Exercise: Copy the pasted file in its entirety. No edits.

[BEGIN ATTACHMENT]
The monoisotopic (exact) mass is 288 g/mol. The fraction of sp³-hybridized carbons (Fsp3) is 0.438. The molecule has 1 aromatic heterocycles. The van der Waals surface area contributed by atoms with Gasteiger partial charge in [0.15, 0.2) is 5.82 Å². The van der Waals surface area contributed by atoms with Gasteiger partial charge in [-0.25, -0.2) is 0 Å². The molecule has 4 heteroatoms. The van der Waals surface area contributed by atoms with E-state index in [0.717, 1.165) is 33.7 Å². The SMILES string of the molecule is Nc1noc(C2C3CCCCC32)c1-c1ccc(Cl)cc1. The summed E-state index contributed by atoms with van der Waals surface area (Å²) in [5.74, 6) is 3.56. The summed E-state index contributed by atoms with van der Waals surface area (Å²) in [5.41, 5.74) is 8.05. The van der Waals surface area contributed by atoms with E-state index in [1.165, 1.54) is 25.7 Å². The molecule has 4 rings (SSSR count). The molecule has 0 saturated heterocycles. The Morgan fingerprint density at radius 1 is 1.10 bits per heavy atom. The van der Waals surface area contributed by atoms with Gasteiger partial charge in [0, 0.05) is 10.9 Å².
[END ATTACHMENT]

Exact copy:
The monoisotopic (exact) mass is 288 g/mol. The fraction of sp³-hybridized carbons (Fsp3) is 0.438. The molecule has 1 aromatic heterocycles. The van der Waals surface area contributed by atoms with Gasteiger partial charge in [0.15, 0.2) is 5.82 Å². The van der Waals surface area contributed by atoms with Gasteiger partial charge in [-0.25, -0.2) is 0 Å². The molecule has 4 heteroatoms. The van der Waals surface area contributed by atoms with E-state index in [0.717, 1.165) is 33.7 Å². The SMILES string of the molecule is Nc1noc(C2C3CCCCC32)c1-c1ccc(Cl)cc1. The summed E-state index contributed by atoms with van der Waals surface area (Å²) in [5.74, 6) is 3.56. The summed E-state index contributed by atoms with van der Waals surface area (Å²) in [5.41, 5.74) is 8.05. The van der Waals surface area contributed by atoms with E-state index in [1.165, 1.54) is 25.7 Å². The molecule has 4 rings (SSSR count). The molecule has 0 saturated heterocycles. The Morgan fingerprint density at radius 1 is 1.10 bits per heavy atom. The van der Waals surface area contributed by atoms with Gasteiger partial charge in [0, 0.05) is 10.9 Å².